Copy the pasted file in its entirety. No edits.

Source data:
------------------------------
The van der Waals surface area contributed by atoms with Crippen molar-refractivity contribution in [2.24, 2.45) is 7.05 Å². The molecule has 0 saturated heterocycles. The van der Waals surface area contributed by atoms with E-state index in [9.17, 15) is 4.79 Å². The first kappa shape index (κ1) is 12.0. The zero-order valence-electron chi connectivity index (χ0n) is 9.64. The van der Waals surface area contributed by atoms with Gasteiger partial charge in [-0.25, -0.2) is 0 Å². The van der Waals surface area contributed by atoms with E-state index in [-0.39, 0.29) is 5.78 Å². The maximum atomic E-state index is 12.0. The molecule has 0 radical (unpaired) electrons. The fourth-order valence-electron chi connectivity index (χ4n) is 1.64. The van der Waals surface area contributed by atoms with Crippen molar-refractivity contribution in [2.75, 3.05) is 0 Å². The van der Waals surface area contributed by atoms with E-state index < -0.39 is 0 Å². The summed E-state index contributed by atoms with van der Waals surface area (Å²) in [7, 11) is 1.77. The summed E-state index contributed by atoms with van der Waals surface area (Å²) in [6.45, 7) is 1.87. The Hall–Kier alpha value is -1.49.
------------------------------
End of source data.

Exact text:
The van der Waals surface area contributed by atoms with Crippen molar-refractivity contribution in [2.24, 2.45) is 7.05 Å². The molecule has 0 saturated heterocycles. The van der Waals surface area contributed by atoms with E-state index in [9.17, 15) is 4.79 Å². The first kappa shape index (κ1) is 12.0. The zero-order valence-electron chi connectivity index (χ0n) is 9.64. The van der Waals surface area contributed by atoms with Gasteiger partial charge in [-0.25, -0.2) is 0 Å². The van der Waals surface area contributed by atoms with E-state index in [-0.39, 0.29) is 5.78 Å². The maximum atomic E-state index is 12.0. The molecule has 0 radical (unpaired) electrons. The fourth-order valence-electron chi connectivity index (χ4n) is 1.64. The van der Waals surface area contributed by atoms with Crippen molar-refractivity contribution in [2.75, 3.05) is 0 Å². The van der Waals surface area contributed by atoms with E-state index < -0.39 is 0 Å². The summed E-state index contributed by atoms with van der Waals surface area (Å²) in [7, 11) is 1.77. The summed E-state index contributed by atoms with van der Waals surface area (Å²) in [6.45, 7) is 1.87. The Hall–Kier alpha value is -1.49.